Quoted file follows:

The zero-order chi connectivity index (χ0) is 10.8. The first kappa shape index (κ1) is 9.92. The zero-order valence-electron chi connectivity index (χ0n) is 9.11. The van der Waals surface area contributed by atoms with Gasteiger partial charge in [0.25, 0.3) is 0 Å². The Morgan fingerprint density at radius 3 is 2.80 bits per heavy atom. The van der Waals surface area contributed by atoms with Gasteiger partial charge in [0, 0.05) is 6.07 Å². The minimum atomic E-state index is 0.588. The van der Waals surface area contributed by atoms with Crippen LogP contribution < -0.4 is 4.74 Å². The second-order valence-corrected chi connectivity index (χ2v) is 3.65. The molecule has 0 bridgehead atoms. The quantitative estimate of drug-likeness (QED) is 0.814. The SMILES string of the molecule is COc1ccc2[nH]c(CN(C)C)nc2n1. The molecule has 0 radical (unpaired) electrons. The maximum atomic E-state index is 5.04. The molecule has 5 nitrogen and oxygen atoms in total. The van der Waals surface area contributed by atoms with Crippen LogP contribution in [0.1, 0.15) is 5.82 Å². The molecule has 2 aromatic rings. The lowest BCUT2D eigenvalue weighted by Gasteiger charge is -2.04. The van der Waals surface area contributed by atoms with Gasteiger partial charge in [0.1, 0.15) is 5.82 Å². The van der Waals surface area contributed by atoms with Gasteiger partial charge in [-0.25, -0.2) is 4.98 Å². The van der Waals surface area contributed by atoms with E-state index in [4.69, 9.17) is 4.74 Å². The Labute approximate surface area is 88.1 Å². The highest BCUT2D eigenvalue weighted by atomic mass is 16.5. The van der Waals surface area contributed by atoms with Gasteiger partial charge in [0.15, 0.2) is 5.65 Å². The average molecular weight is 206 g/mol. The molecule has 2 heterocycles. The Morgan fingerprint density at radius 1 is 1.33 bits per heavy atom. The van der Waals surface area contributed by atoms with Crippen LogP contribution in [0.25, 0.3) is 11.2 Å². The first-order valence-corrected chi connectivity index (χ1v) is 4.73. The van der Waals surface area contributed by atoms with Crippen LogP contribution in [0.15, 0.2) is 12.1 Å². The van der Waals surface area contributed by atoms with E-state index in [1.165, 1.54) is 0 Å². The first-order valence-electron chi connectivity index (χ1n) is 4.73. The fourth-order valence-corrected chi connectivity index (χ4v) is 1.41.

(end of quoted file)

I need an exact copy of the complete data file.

The zero-order chi connectivity index (χ0) is 10.8. The first kappa shape index (κ1) is 9.92. The zero-order valence-electron chi connectivity index (χ0n) is 9.11. The van der Waals surface area contributed by atoms with Gasteiger partial charge in [0.25, 0.3) is 0 Å². The Morgan fingerprint density at radius 3 is 2.80 bits per heavy atom. The van der Waals surface area contributed by atoms with Gasteiger partial charge in [0, 0.05) is 6.07 Å². The minimum atomic E-state index is 0.588. The van der Waals surface area contributed by atoms with Crippen LogP contribution < -0.4 is 4.74 Å². The second-order valence-corrected chi connectivity index (χ2v) is 3.65. The molecule has 0 bridgehead atoms. The quantitative estimate of drug-likeness (QED) is 0.814. The SMILES string of the molecule is COc1ccc2[nH]c(CN(C)C)nc2n1. The molecule has 0 radical (unpaired) electrons. The maximum atomic E-state index is 5.04. The molecule has 5 nitrogen and oxygen atoms in total. The van der Waals surface area contributed by atoms with Crippen LogP contribution in [0.1, 0.15) is 5.82 Å². The molecule has 2 aromatic rings. The lowest BCUT2D eigenvalue weighted by Gasteiger charge is -2.04. The van der Waals surface area contributed by atoms with Gasteiger partial charge in [0.1, 0.15) is 5.82 Å². The van der Waals surface area contributed by atoms with Gasteiger partial charge in [-0.25, -0.2) is 4.98 Å². The van der Waals surface area contributed by atoms with E-state index in [4.69, 9.17) is 4.74 Å². The Labute approximate surface area is 88.1 Å². The highest BCUT2D eigenvalue weighted by atomic mass is 16.5. The van der Waals surface area contributed by atoms with Gasteiger partial charge in [0.15, 0.2) is 5.65 Å². The average molecular weight is 206 g/mol. The molecule has 2 heterocycles. The Morgan fingerprint density at radius 1 is 1.33 bits per heavy atom. The van der Waals surface area contributed by atoms with Crippen LogP contribution in [0.25, 0.3) is 11.2 Å². The first-order valence-corrected chi connectivity index (χ1v) is 4.73. The van der Waals surface area contributed by atoms with Crippen LogP contribution in [0.15, 0.2) is 12.1 Å². The van der Waals surface area contributed by atoms with E-state index in [1.165, 1.54) is 0 Å². The first-order valence-electron chi connectivity index (χ1n) is 4.73. The fourth-order valence-corrected chi connectivity index (χ4v) is 1.41.